International Meeting for Autism Research 2011; 05/2011
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    ABSTRACT: Autism has been described as a disorder of general neural processing, but the particular processing characteristics that might be abnormal in autism have mostly remained obscure. Here, we present evidence of one such characteristic: poor evoked response reliability. We compared cortical response amplitude and reliability (consistency across trials) in visual, auditory, and somatosensory cortices of high-functioning individuals with autism and con-trols. Mean response amplitudes were statistically indistinguishable across groups, yet trial-by-trial response reliability was significantly weaker in autism, yielding smaller signal-to-noise ratios in all sensory systems. Response reliability differences were evident only in evoked cortical responses and not in ongoing resting-state activity. These findings reveal that abnormally unreliable cortical responses, even to elementary nonsocial sensory stimuli, may represent a fundamental physiological alteration of neural processing in autism. The results motivate a critical expansion of autism research to determine whether (and how) basic neural processing proper-ties such as reliability, plasticity, and adaptation/ habituation are altered in autism.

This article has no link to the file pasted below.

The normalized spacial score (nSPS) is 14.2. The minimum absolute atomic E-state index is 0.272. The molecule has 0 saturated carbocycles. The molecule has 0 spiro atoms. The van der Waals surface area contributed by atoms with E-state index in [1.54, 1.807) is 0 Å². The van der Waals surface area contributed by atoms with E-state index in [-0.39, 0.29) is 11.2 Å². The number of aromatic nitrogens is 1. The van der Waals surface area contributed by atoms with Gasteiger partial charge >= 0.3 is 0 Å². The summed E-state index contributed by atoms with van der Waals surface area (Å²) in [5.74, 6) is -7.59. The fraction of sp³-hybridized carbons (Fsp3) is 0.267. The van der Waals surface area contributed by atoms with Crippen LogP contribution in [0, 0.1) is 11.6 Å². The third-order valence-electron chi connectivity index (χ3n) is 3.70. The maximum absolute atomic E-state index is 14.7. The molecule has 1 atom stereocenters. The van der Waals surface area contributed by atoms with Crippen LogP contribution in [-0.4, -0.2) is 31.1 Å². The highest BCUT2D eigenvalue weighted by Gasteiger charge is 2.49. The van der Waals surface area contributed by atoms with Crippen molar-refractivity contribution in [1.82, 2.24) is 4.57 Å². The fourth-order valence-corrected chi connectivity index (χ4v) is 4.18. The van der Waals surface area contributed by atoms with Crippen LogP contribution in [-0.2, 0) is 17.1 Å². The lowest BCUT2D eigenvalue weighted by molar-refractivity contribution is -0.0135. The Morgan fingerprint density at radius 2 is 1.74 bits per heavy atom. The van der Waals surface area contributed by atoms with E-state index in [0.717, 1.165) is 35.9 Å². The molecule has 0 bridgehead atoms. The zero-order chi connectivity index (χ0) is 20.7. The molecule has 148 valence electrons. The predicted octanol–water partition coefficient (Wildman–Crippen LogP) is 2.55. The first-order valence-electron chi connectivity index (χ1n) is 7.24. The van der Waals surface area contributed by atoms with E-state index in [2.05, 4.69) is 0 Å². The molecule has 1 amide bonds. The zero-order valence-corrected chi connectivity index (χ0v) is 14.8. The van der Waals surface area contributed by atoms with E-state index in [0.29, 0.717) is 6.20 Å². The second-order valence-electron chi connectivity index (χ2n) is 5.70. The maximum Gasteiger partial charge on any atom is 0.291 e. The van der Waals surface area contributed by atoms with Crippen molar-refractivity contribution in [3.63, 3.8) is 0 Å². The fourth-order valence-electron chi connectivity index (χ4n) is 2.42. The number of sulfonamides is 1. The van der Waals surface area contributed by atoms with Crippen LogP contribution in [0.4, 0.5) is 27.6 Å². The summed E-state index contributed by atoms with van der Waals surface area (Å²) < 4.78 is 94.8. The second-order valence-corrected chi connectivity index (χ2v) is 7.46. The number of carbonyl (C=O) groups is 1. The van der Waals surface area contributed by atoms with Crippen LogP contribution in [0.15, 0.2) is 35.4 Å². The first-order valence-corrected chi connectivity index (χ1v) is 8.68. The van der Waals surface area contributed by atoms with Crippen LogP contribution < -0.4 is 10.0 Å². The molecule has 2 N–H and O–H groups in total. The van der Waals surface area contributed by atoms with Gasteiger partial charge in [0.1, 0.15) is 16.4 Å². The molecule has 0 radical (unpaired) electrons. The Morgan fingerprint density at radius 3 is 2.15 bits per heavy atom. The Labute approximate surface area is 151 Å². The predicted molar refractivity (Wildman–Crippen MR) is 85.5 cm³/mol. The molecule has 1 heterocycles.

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    ABSTRACT: Spines are small cytoplasmic extensions of dendrites that form the postsynaptic compartment of the majority of excitatory synapses in the mammalian brain. Alterations in the numerical density, size, and shape of dendritic spines have been correlated with neuronal dysfunction in several neurological and neurodevelopmental disorders associated with intellectual disability, including Rett syndrome (RTT). RTT is a progressive neurodevelopmental disorder associated with intellectual disability that is caused by loss of function mutations in the transcriptional regulator methyl CpG-binding protein 2 (MECP2). Here, we review the evidence demonstrating that principal neurons in RTT individuals and Mecp2-based experimental models exhibit alterations in the number and morphology of dendritic spines. We also discuss the exciting possibility that signaling pathways downstream of brain-derived neurotrophic factor (BDNF), which is transcriptionally regulated by MeCP2, offer promising therapeutic options for modulating dendritic spine development and plasticity in RTT and other MECP2-associated neurodevelopmental disorders.
    Frontiers in Neuroanatomy 09/2014; 8:97. · 4.18 Impact Factor